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It mostly depends on the type of attack. for example, a free program like tcpdump can be used to capture all of the data sent over the wireless connection, including both traffic to or from your computer. Thus, any unencrypted internet traffic to/from your computer can be transparently viewed, either at the time or later. In the simplest case, this includes every website you visit, but if the websites don't use HTTPS, this can include passwords and usernames. Also some tools like nmap can be used to quietly scan a machine for any services you may have left open, and can then be used to attempt to break into them. In particular, remote desktop and screen sharing allow for simple visual observation of all behaviour on your machine.
On an open wireless network,Unpatched exploits are worse as an attacker can run arbitrary code on your machine. Most commonly, this will involve installing some piece of spyware, such as a keylogger to records keystrokes made on a computer.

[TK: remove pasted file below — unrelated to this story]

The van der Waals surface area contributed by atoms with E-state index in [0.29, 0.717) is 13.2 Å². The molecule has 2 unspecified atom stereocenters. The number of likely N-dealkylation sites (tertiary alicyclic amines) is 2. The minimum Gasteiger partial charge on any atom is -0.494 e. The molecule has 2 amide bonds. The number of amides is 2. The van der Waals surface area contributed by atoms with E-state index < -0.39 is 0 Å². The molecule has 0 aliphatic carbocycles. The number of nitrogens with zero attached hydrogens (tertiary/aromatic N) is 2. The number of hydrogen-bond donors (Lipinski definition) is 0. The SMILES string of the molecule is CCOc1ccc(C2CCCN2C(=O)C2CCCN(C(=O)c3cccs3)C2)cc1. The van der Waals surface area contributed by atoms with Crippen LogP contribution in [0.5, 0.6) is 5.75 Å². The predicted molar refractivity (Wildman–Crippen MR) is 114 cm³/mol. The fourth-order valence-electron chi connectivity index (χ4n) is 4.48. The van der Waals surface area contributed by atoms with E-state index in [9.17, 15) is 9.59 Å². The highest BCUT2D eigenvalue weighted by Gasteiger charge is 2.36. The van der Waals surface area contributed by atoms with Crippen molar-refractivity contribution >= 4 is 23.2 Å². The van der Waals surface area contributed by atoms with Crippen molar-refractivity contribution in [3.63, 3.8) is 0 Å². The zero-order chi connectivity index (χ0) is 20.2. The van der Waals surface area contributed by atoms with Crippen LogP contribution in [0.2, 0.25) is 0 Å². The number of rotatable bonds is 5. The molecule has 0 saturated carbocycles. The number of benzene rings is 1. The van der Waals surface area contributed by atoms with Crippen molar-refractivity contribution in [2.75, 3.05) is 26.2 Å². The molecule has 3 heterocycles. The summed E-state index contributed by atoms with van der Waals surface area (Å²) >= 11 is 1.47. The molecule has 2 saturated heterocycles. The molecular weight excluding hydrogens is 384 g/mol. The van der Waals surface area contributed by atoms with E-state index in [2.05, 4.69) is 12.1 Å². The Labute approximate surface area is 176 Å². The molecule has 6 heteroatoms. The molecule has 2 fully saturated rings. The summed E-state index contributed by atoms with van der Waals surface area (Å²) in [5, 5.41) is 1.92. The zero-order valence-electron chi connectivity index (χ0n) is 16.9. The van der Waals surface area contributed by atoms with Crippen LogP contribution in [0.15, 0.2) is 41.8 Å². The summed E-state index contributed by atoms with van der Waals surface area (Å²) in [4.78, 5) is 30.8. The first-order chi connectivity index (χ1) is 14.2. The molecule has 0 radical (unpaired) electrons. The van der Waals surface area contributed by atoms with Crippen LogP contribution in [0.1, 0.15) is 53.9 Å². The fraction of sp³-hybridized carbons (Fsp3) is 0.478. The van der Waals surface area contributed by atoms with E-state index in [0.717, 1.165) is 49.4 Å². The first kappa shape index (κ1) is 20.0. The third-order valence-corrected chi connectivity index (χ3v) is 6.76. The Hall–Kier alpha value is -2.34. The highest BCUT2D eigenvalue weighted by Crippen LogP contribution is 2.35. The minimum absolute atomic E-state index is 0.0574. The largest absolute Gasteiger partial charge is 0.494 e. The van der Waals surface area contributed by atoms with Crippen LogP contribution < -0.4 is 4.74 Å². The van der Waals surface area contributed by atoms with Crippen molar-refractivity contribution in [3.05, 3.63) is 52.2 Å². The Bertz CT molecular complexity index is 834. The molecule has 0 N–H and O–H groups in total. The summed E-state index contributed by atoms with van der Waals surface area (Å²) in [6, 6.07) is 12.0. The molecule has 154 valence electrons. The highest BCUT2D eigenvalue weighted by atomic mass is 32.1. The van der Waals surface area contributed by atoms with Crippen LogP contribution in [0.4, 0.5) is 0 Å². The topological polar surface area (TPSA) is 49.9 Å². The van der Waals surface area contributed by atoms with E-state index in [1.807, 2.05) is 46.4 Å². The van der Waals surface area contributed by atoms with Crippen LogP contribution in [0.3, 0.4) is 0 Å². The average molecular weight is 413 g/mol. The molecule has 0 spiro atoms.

Just to add to what Adam already said, there was an article on PCworld last year where the author checked to see what he could see by snooping over public WiFi. Short answer: A LOT! It might be worth a read if you have time.
If they're on unencrypted wifi, going to non-ssl (https) sites, then they can basically see everything you're seeing. Not even close to the movie cliches. It's more like a window with a list of clickable "caches", that would then open up to the page you went to/are currently on. This in itself isn't that threatening. They won't be able to see info you type into a page unless it's a "post" and gets saved to the website database for frontend visibility.
Ever hear of Firesheep? Made a bit of news back in 2010. Here's an article that'll give you a brief description of the type of "can of worms" Firesheep opened up, as well as its predecessor, Cookie Cadger.
The biggest threat with these programs, in my opinion, is not the program itself, but the ability to use these programs to watch someones habbits (like which websites they normally go to) for a day or two and pick a non-ssl site to set up a man-in-the-middle attack.